Last year’s Lead Actress in a Drama Series winner Viola Davis is back for a second go-round, nominated opposite category regulars Claire Danes, Taraji P. Henson, Tatiana Maslany and Robin Wright, making this year’s lineup look like a carbon copy—with one welcome addition. In her fourth year of eligibility, The Americans’ Keri Russell finally gets to join the crowd. Could she be a spoiler, or will we be seeing a more familiar outcome?
Definitely the mainstay of this category, Danes has won for this show in 2012 and 2013—Homeland’s first two seasons—as well as being a nominee now every year of its five seasons on Showtime. She’s no stranger to the Emmy stage, having also won in 2010 for her TV movie Temple Grandin. It’s a tough act, though, to come to the winners’ circle for Carrie Mathison when she couldn’t break through in the past three years. It has been done, but not often. She’s an Emmy favorite either way.
Pete Hammond's Emmy Handicaps 2016: Actress In A Limited Series Or TV Movie
How To Get Away With Murder
Davis became the first African-American actress ever to win in this category when she took home the gold on her first try last season. The show doesn’t have the same buzz it did when it premiered, and that could hold her back from repeating, although Annalise Keating is a strong role on her own and certainly deserving of more recognition. And Emmy voters like repeat winners. Just ask Claire Danes.
Taraji P. Henson
Cookie Lyon could not be denied last year; even if it was the hottest new show on TV, Empire was virtually ignored by the TV Academy. Henson delivers an over-the-top character with sublime style and, while once again virtually ignoring her series, Emmy voters are showing the love with a second consecutive nomination. The show, still a big hit, isn’t nearly the watercooler item it was last year, though, and that could hurt Henson’s chances of hitting the podium.
Perhaps the most critically acclaimed performance on TV the last few seasons was the master of disguise work Maslany displays in bringing six vividly different women to life in this BBC America show. Critics kept shouting her praises, and finally, the Academy took notice last season, and now again this year, where I maintain she has a real shot to win this thing on her sophomore try—certainly if voters do their homework and actually watch her show.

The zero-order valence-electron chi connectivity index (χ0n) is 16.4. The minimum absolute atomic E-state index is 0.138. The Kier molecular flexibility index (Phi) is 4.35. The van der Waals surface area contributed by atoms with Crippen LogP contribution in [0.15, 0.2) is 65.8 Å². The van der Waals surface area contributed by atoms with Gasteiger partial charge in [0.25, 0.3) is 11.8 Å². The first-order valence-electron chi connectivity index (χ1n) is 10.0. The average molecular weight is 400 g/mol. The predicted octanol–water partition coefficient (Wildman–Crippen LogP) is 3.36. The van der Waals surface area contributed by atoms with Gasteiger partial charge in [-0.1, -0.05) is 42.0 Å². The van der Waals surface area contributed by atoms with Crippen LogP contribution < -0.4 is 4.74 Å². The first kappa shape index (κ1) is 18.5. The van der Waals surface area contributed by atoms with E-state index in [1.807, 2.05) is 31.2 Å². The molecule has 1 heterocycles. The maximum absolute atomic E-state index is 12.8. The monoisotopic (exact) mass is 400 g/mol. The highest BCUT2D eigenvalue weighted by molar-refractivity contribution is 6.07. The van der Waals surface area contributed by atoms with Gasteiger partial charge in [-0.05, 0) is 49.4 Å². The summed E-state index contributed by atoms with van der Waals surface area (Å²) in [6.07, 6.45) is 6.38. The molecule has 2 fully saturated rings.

Like her co-star Matthew Rhys, Russell was curiously overlooked for much of this acclaimed show’s run on FX. Finally, this year, voters were shamed into watching. Once they did, they could see what all the praise has been about, not only for the show, but also for Russell, who is a terrifically underrated actress. As Elizabeth Jennings, who isn’t exactly who she says she is, Russell has deserved this recognition for a while, and it may be enough that she finally got it just when fans thought all was lost.
House of Cards
Like Kevin Spacey, Robin Wright has pulled a nomination in this category for every single year of the series, and she only gets better, playing the complex and intriguing Claire Underwood. A Golden Globe winner for the show, she is looking to advance to the Emmy stage—and just possibly could this time—if voters feel the timeliness of her show is more than enough reason to binge, and discover an actress who is way overdue.
PETE’S PICK: Viola Davis—especially if voters want to hear another great acceptance speech.
Outstanding Supporting Actress In A Drama Series
With a trio of contenders from Game of Thrones battling for the hearts and minds of Emmy voters, it seems logical that Emilia Clarke as Daenerys, Lena Headey as Cersei, and Maisie Williams (who is new to the category this year) as Arya will cancel themselves out. I expect that to be the case, leaving Maura Tierney’s exemplary work in The Affair, newbie Constance Zimmer in the cult fave UnREAL, and veteran Maggie Smith carrying the acting torch for Downton Abbey’s final season to duke it out for the win.
Of course, it is plausible that one of the Thrones trio could emerge victorious, but odds are against that happening. A new show like UnREAL has the advantage of being fresh blood, and those screeners were the first to arrive this season. However Zimmer’s was the only acting nomination the acclaimed series got, so odds are also long for her. It is time The Affair got some sort of recognition, and Tierney is well-liked—and never an Emmy winner—so there could be some affection there. However, Smith, a three-time Emmy winner, is formidable and could benefit from sentimentality over the end of the enormously popular series.
PETE’S PICK: Maggie Smith. She got the last word in Downton Abbey, and will get the last word at the Emmys, too.
This post was originally published August 19, 2016.
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